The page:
Invisible Bodies and Innocent Goods – A Critical Analysis of the Social Construction of Gender by German Law Enforcement Authorities

Authors: Sarah Klosterkamp*, University of Muenster
Topics: Political Geography, Gender, Middle East
Keywords: Feminist Geography, Political Geography, Legal Geography, Court Ethnography
Session Type: Paper
Day: 4/5/2019
Start / End Time: 1:10 PM / 2:50 PM
Room: 8223, Park Tower Suites, Marriott, Lobby Level
Presentation File: No File Uploaded


Syrian Rebel Groups such as Ahrar ash Sham, the so-called Islamic State or Junud ash Sham depend on globally linked networks and logistics to exchange personnel, goods and information to open up financial resources. European Border security authorities and many researchers in this field, have so far mainly focused on male bodies who support logistics networks and supply chains. The specific role of juvenile, female or aged bodies are mostly overlooked. This becomes evident in state protection proceedings involving German Foreign Fighters in the Syrian civil war, which are mainly brought against male defendants.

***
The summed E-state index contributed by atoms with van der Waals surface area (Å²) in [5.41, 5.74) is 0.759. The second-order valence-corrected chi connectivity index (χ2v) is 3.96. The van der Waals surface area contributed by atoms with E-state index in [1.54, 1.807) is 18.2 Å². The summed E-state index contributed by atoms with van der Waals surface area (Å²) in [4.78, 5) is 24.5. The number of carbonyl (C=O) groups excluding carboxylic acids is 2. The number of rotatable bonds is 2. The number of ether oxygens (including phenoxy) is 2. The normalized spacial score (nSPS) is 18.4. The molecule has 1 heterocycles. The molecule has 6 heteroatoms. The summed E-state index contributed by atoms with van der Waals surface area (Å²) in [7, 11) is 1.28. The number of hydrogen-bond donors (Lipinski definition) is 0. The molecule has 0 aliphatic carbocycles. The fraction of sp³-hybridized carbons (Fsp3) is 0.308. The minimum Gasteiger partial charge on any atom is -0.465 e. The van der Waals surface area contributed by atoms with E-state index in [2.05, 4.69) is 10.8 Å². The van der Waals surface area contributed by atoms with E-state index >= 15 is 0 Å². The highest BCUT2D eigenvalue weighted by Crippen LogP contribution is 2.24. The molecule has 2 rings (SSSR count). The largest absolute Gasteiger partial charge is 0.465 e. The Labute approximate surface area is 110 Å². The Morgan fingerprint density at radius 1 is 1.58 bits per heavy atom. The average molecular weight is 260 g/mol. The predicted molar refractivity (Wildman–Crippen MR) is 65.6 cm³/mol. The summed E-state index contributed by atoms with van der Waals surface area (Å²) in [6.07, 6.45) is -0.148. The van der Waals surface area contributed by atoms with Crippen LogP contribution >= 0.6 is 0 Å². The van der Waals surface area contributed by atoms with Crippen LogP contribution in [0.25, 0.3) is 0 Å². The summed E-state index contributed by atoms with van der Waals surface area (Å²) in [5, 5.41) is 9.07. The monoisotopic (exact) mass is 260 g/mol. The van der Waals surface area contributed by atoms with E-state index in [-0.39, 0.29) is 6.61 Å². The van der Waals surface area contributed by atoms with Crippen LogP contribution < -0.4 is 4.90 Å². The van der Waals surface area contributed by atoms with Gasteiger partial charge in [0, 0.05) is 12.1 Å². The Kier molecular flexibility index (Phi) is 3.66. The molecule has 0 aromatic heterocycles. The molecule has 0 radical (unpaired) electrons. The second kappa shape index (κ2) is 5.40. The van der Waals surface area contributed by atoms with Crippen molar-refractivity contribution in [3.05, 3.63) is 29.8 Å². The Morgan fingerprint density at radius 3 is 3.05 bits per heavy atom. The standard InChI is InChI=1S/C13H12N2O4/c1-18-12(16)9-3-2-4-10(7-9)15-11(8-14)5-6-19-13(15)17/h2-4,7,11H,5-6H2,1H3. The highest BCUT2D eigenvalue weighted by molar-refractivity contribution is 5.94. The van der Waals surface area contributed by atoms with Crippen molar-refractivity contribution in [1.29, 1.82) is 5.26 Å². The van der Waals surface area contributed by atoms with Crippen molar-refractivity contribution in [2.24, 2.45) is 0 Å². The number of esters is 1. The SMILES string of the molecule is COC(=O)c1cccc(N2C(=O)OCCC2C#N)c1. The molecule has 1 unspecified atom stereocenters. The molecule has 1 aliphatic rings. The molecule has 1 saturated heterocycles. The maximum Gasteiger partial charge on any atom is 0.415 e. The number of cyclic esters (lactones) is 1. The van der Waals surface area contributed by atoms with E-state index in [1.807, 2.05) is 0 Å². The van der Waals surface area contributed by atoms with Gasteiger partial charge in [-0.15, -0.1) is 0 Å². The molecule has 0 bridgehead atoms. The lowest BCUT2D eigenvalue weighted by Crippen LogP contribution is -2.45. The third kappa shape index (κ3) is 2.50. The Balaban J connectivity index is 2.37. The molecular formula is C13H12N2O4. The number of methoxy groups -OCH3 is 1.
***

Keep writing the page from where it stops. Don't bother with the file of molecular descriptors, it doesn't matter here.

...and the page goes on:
In this presentation I draw on empirical material gathered during an ethnographic observation of 22 trials between October 2015 and April 2017 at Higher Regional Courts in Germany. My examples illustrate to what extent the European border security apparatus as well as the German law enforcement share a racialized and gender biased focus on Islamic terrorism, that exclusively aimes at young, 'black' men with a salafi-jihadist background. It ignores women- related activities for reasons of traditional conceptions of socially expected roles of motherhood, home and caregiving.

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